The Next Step

Several issues of interest for further discussion within the Rosen Method community have arisen as a result of this pilot program.

Could Rosen Method’s descriptive language and public awareness of the discipline be improved through emphasizing the importance of the body having its own wisdom and voice? To become more mainstream, Rosen Method needs to expand to areas where uninformed, traditionally minded clients would need pre-session education. Many people still do not comprehend that the body has its own knowledge and wisdom, and therefore their chronic aches and pains are a mystery to them. A more scientific understanding of how the body works can only enhance the goals of promoting Rosen Method.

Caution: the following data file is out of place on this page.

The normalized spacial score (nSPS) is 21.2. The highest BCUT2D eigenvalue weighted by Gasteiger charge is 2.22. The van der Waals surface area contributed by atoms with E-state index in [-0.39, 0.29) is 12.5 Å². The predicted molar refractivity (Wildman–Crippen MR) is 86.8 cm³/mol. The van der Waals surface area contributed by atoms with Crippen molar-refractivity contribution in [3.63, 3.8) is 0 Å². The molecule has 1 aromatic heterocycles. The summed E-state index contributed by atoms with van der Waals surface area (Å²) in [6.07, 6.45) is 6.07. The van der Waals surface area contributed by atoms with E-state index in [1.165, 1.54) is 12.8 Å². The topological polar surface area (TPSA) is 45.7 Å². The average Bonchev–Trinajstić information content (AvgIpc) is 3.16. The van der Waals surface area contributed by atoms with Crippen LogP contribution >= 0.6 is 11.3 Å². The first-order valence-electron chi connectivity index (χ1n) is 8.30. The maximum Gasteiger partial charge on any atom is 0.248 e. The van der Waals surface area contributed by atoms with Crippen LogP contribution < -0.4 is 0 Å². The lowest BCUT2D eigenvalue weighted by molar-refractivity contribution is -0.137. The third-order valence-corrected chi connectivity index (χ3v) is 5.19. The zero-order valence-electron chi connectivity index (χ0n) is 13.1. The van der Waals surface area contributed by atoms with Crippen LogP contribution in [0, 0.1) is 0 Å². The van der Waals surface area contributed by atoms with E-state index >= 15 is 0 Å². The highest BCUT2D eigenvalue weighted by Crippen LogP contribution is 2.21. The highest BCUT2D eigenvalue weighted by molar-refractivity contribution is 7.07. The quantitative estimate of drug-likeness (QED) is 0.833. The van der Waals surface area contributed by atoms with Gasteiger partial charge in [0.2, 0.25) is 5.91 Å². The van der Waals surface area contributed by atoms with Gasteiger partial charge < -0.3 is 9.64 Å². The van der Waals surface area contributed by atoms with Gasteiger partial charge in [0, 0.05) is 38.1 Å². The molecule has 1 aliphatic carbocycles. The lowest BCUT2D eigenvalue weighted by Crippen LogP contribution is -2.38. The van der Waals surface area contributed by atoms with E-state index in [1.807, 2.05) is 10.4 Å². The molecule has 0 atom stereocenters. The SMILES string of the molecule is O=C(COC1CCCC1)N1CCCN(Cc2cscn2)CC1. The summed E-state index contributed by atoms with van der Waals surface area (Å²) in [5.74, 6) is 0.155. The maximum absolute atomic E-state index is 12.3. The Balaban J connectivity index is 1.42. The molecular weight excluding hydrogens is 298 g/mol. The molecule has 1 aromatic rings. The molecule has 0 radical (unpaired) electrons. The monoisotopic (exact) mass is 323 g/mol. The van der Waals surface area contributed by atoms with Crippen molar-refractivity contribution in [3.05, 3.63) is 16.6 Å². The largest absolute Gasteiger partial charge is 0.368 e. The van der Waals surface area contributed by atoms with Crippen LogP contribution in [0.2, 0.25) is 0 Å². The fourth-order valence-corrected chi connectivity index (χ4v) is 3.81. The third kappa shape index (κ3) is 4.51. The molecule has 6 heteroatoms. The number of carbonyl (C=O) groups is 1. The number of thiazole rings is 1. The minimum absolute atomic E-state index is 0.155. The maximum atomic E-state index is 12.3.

Can Rosen practitioners find an abbreviated, yet clear, way to describe the range of experiential reactions that are hallmarks of this work? Could practitioners also find substitutes for words or phrases (e.g., the unconscious) that may evoke fear and ultimately act to repel participants rather than attract them to Rosen Method? It’s not that the words used to describe the benefits of Rosen Method are too sophisticated; it’s that each session is unique, and it is difficult to cover in a few words the wide range of effects Rosen Method can bring about. It might help to say the effects can include deep relaxation, realizations about body patterns, clarifications about one’s life purpose, recognition of one’s spiritual identity, and insights about relationships, work, and life in general. Overall, it can be said that the focus of Rosen Method is on regaining one’s wholeness and a balanced life through self-awareness.